The NSDAP was initially a socialist party


The German Workers' Party (DAP), founded in Munich on January 5, 1919 in the heated political atmosphere of the revolution of 1918/19, was initially just one of many smaller anti-Semitic-völkisch splinter groups in the Bavarian capital. The perception of the DAP as an insignificant discussion group changed after Adolf Hitler joined it in the autumn of 1919. As a gifted speaker, he made the party increasingly popular in the völkisch circles of the "Ordnungszelle" in Bavaria, which at the beginning of the 1920s was the center of right-wing extremist agitation against the hated Weimar Republic. On February 24, 1920, at the first mass event of the DAP in Munich's Hofbräuhaus with 2,000 visitors, the name was changed to the National Socialist German Workers' Party (NSDAP). Within a few months, Hitler understood, thanks to his agitation talent, to become irreplaceable for the party and to instrumentalize it in his own way. Under the threat of resigning, he decided disputes within the NSDAP for himself. On July 29, 1921, the General Assembly gave him the party chairmanship with dictatorial powers, which Hitler held until his suicide on April 30, 1945 and which allowed him to align the party with himself as early as the early 1920s.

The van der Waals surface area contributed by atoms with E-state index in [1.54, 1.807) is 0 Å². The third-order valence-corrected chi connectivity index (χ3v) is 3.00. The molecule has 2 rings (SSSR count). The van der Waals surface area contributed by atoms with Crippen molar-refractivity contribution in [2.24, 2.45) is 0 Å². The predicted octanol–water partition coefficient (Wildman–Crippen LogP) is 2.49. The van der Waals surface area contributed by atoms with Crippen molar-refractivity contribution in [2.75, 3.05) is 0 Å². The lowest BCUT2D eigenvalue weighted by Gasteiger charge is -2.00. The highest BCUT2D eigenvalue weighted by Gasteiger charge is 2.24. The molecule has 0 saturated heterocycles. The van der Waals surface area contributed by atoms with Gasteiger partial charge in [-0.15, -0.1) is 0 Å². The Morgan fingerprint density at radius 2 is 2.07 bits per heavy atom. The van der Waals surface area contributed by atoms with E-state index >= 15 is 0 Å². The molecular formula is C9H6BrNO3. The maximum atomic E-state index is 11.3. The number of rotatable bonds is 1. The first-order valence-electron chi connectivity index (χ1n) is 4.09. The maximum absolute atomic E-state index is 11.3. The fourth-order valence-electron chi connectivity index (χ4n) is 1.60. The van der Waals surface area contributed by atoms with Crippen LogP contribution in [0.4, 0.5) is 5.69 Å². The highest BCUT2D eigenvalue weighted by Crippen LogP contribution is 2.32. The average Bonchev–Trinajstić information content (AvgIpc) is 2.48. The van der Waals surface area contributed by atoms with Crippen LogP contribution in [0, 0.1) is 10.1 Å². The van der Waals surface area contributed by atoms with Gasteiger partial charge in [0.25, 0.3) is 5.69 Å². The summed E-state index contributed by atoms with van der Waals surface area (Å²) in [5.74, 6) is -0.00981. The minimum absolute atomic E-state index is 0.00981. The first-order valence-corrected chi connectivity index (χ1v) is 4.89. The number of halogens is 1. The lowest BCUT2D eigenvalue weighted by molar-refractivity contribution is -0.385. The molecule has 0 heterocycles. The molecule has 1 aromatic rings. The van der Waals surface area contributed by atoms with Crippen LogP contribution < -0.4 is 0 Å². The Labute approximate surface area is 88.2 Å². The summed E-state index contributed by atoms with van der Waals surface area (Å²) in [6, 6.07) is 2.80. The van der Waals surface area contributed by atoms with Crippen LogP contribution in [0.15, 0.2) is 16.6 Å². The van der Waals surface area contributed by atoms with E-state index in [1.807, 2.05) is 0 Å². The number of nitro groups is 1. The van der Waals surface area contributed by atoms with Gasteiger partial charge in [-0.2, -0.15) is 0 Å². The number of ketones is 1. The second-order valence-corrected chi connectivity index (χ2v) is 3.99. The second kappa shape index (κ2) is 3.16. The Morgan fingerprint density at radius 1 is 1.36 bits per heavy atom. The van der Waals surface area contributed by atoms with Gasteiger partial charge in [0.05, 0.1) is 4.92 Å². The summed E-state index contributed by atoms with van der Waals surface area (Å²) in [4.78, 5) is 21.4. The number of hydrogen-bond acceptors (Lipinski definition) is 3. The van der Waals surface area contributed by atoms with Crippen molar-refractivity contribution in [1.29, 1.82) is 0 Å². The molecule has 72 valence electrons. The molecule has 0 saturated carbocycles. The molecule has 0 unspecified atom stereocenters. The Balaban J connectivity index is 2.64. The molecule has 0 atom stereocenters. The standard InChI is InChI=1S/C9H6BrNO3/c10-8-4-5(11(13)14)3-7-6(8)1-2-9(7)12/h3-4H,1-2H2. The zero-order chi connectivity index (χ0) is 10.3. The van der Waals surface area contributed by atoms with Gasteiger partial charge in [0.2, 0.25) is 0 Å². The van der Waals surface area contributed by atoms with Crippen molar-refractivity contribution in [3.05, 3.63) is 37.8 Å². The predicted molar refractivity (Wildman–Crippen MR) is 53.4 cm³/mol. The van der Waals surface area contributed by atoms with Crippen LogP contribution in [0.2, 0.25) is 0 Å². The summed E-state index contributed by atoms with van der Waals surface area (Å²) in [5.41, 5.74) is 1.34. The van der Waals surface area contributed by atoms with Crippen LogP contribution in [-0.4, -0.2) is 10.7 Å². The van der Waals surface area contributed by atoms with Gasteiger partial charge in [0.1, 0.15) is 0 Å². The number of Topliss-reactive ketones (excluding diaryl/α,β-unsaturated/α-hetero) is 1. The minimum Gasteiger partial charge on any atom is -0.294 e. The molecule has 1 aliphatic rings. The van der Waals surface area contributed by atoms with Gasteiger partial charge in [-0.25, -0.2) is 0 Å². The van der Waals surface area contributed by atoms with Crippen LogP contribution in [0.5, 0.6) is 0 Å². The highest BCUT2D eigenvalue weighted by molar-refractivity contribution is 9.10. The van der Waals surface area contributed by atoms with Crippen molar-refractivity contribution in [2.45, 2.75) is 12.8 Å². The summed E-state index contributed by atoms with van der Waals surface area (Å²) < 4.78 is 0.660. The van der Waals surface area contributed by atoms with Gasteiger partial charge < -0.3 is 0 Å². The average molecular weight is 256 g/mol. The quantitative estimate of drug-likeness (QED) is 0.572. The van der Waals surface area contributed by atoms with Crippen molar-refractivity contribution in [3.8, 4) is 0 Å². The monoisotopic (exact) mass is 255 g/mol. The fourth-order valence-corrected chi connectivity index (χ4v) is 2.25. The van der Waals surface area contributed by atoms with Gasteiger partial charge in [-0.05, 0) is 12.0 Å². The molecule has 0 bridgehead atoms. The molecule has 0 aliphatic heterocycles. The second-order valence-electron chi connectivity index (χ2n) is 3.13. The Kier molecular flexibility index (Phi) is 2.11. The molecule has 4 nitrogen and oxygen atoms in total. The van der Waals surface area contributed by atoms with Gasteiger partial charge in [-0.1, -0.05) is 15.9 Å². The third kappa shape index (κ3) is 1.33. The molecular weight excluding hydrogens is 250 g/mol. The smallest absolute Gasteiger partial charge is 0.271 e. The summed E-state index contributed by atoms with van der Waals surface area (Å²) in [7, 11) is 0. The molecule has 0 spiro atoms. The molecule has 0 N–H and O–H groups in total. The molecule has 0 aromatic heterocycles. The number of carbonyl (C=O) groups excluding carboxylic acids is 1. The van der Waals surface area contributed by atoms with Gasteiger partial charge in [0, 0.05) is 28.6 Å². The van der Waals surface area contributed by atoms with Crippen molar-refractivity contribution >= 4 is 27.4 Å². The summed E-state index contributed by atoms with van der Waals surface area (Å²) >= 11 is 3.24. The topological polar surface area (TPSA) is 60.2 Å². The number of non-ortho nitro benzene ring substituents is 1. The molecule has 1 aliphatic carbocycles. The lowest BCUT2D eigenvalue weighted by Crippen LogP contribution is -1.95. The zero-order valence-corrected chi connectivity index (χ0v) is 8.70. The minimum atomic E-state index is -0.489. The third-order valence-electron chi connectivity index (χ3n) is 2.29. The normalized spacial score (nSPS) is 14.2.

Marked by aggressive anti-Semitism and a radical, völkisch ideology, the goals of the NSDAP set out in the 25-point program in 1920 remained deliberately vague. The party saw itself primarily as a "movement" to mobilize the masses. All "Aryan" Germans should be included in it in the sense of a "national community". The NSDAP deeply despised parliamentarism and the political parties of the Weimar Republic, which it made responsible for social contradictions and the "unnatural division of the people". The party saw its most important task in the fight against the Versailles Treaty and "international Jewry". In passionate speeches - mostly held in noisy beer halls - Hitler appealed as a "savior" and "drummer for the national cause" with powerful slogans to the emotions of his listeners, around a quarter of whom were women. Like no other party, the NSDAP knew how to exert a seductive fascination for many people through non-stop, skilfully staged marches by their military association Sturmabteilung (SA) with flags and uniforms. Provocations, memorable posters and symbols such as the swastika as a party badge or the red, borrowed from left-wing political opponents, as a conspicuous key color were central components of Nazi propaganda. An important instrument of agitation was the party's own weekly newspaper "Völkischer Beobachter", which appeared as a daily newspaper from February 1923. In October 1922, the "German Socialist Party" led by Julius Streicher with its 2,000 members joined the NSDAP.